Apple Slated to Move Into New San Francisco Office in Late Summer

Apple could be ready to move into its new 76,000-square-foot leased office space in San Francisco by late summer 2016, according to Reuters. The new office, located at 235 2nd Street in the city's expensive South of Market neighborhood, will reportedly have enough space for about 500 workers upon completion.

somaappleoffice
Apple currently has offices throughout the South Bay suburbs, including Cupertino, Sunnyvale, Santa Clara, and North San Jose, but some employees face an hour-plus commute along the heavily-trafficked Highway 101. Apple's new San Francisco office could help it recruit key employees who are reluctant to work outside of the city.

The iPhone maker's modest expansion into San Francisco follows several other tech companies and startups, including Google, Uber, and Yelp, and its new office will appeal to young workers that prefer the city's nightlife, public transportation, and overall lifestyle. Apple will share space with CBS Interactive, the main tenant.

Apple co-founder Steve Jobs advocated for a centralized campus that is "within walking distance of everyone," but increasing competition, lack of available office space in the South Bay area, and acquisitions like Beats and Topsy are likely driving forces behind its expansion beyond Silicon Valley.
“Apple’s attitude has always been that you have the privilege of working for Apple, and if you don’t want to do it, there’s someone around the corner who does,” said Matt MacInnis, a former Apple employee who worked on the company’s education business and is now CEO of Inkling, an enterprise technology company.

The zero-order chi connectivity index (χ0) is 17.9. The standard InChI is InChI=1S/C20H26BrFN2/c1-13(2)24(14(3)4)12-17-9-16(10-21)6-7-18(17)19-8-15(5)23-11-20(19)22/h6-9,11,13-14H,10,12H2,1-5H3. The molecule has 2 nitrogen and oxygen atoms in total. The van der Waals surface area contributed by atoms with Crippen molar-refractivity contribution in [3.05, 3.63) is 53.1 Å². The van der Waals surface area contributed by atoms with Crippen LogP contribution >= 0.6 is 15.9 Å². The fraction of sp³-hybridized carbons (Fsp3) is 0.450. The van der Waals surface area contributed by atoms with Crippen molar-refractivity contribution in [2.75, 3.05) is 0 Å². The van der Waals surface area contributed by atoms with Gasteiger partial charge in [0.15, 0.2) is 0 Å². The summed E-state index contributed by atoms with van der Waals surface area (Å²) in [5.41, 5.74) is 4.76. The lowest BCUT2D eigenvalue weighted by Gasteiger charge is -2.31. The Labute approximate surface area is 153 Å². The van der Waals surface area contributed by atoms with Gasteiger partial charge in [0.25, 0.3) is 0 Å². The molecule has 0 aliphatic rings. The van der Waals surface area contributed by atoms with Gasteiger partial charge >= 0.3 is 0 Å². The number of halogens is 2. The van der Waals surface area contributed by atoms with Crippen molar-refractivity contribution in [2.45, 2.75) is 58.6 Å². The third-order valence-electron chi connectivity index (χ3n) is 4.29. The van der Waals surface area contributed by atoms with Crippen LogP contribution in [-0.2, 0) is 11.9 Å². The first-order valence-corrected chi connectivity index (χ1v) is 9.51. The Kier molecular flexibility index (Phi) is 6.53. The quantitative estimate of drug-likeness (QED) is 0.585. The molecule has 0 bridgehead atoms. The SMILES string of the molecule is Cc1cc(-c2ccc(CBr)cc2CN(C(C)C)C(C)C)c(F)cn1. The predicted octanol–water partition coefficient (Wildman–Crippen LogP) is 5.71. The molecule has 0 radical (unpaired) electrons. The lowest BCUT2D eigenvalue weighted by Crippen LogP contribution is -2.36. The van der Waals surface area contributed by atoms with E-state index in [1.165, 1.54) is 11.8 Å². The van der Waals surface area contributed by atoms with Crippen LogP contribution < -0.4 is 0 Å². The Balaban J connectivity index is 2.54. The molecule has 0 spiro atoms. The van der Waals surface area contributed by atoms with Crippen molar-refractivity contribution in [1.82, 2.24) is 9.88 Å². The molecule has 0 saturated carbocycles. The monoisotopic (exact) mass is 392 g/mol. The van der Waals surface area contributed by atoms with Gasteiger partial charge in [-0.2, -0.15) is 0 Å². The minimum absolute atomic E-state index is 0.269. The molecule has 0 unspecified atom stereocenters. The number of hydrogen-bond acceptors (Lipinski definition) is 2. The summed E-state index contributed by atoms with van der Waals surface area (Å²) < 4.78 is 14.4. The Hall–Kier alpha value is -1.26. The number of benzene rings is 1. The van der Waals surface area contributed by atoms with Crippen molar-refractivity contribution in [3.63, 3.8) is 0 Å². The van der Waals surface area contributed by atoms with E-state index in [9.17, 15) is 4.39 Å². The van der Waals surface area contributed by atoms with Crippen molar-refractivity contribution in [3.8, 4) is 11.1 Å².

Now, MacInnis said, “they have to compete.”
Nevertheless, the majority of Apple's workforce will remain based in Cupertino. The company's spaceship-like Campus 2 project is scheduled to be completed in late 2016, and the 176-acre property will house some 13,000 employees. Apple previously said that it had more than 25,000 employees in the Santa Clara Valley.



Top Rated Comments

(View all)
Avatar
8 months ago

Oh no, a full one hour commute! If I'm lucky I do that in the morning AND the evening.
Shave, sing, call, plenty of stuff to do in the car.
I'd sign up for tripple that commute with the paycheck, work environment and perks those guys getting.
Spoiled West Coast brats that's what I call it.

You have no idea how bad it is. And it's not just affecting those "highly paid Apple employees". It's also making life hell for other commuters that have to take the 101 to get to their crappy jobs making 1/4th the money.
Rating: 3 Votes
Avatar
8 months ago
You can make fun of Apple employees for not wanting to commute and hour, but the fact is that caliber of worker doesn't have to. I learned a long time ago that a commute wasn't worth more money. Work from home or work close enough to bike. 2 hours in a car every day isn't worth extra $$$. I don't think I'm alone. A lot of young people have flocked to cities and aren't going to drive to the burbs for a job.
Rating: 1 Votes
Avatar
8 months ago

Oh no, a full one hour commute! If I'm lucky I do that in the morning AND the evening.
Shave, sing, call, plenty of stuff to do in the car.
I'd sign up for tripple that commute with the paycheck, work environment and perks those guys getting.
Spoiled West Coast brats that's what I call it.


You obviously have not been in 101 traffic in the West bay. That attitude would last a week, maybe two. It isn't *just* one hour. That would be awesome if that were all.

As long as the hardware teams and R&D are all centrally located at main campus, there is absolutely no reason that support, procurement, training, HR, and even some software development cannot be done from anywhere with a good high speed connection.
Rating: 1 Votes
Avatar
8 months ago

You obviously have not been in 101 traffic in the West bay. That attitude would last a week, maybe two.

As long as the hardware teams and R&D are all centrally located at main campus, there is absolutely no reason that support, procurement, training, HR, and even some software development cannot be done from anywhere with a good high speed connection.


As someone who spent my first year living in the Bay Area commuting from SF to San Jose, I will attest to this 100%. It gets old real quick.
Rating: 1 Votes
[ Read All Comments ]